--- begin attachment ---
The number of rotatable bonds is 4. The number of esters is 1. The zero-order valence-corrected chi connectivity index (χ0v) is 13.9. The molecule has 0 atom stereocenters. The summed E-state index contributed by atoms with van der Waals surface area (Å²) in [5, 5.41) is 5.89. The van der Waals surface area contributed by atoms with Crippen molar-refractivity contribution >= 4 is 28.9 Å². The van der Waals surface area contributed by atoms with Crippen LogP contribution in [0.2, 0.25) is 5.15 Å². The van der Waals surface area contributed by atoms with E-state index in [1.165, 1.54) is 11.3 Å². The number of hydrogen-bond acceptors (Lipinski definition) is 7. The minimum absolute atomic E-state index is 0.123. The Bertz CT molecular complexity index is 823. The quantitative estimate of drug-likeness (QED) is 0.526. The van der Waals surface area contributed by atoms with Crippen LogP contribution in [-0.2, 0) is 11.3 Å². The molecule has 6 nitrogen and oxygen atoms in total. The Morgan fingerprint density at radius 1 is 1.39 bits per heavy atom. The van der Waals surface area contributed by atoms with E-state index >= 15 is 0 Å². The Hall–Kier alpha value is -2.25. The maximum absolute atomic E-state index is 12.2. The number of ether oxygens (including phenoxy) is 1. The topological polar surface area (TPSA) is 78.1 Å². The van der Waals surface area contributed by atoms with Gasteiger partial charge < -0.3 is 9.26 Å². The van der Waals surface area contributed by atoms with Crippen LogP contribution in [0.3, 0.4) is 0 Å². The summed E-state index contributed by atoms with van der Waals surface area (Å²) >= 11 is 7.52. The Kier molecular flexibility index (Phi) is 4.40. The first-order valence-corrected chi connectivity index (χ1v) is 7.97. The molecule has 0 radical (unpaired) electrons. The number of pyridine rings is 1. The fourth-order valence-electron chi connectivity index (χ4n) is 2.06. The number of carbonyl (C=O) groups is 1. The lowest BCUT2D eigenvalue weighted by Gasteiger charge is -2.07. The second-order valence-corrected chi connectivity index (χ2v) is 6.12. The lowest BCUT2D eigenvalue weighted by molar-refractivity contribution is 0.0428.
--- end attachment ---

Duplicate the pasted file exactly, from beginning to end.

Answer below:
The number of rotatable bonds is 4. The number of esters is 1. The zero-order valence-corrected chi connectivity index (χ0v) is 13.9. The molecule has 0 atom stereocenters. The summed E-state index contributed by atoms with van der Waals surface area (Å²) in [5, 5.41) is 5.89. The van der Waals surface area contributed by atoms with Crippen molar-refractivity contribution >= 4 is 28.9 Å². The van der Waals surface area contributed by atoms with Crippen LogP contribution in [0.2, 0.25) is 5.15 Å². The van der Waals surface area contributed by atoms with E-state index in [1.165, 1.54) is 11.3 Å². The number of hydrogen-bond acceptors (Lipinski definition) is 7. The minimum absolute atomic E-state index is 0.123. The Bertz CT molecular complexity index is 823. The quantitative estimate of drug-likeness (QED) is 0.526. The van der Waals surface area contributed by atoms with Crippen LogP contribution in [-0.2, 0) is 11.3 Å². The molecule has 6 nitrogen and oxygen atoms in total. The Morgan fingerprint density at radius 1 is 1.39 bits per heavy atom. The van der Waals surface area contributed by atoms with E-state index >= 15 is 0 Å². The Hall–Kier alpha value is -2.25. The maximum absolute atomic E-state index is 12.2. The number of ether oxygens (including phenoxy) is 1. The topological polar surface area (TPSA) is 78.1 Å². The van der Waals surface area contributed by atoms with Gasteiger partial charge < -0.3 is 9.26 Å². The van der Waals surface area contributed by atoms with Crippen LogP contribution in [0.3, 0.4) is 0 Å². The summed E-state index contributed by atoms with van der Waals surface area (Å²) >= 11 is 7.52. The Kier molecular flexibility index (Phi) is 4.40. The first-order valence-corrected chi connectivity index (χ1v) is 7.97. The molecule has 0 radical (unpaired) electrons. The number of pyridine rings is 1. The fourth-order valence-electron chi connectivity index (χ4n) is 2.06. The number of carbonyl (C=O) groups is 1. The lowest BCUT2D eigenvalue weighted by Gasteiger charge is -2.07. The second-order valence-corrected chi connectivity index (χ2v) is 6.12. The lowest BCUT2D eigenvalue weighted by molar-refractivity contribution is 0.0428.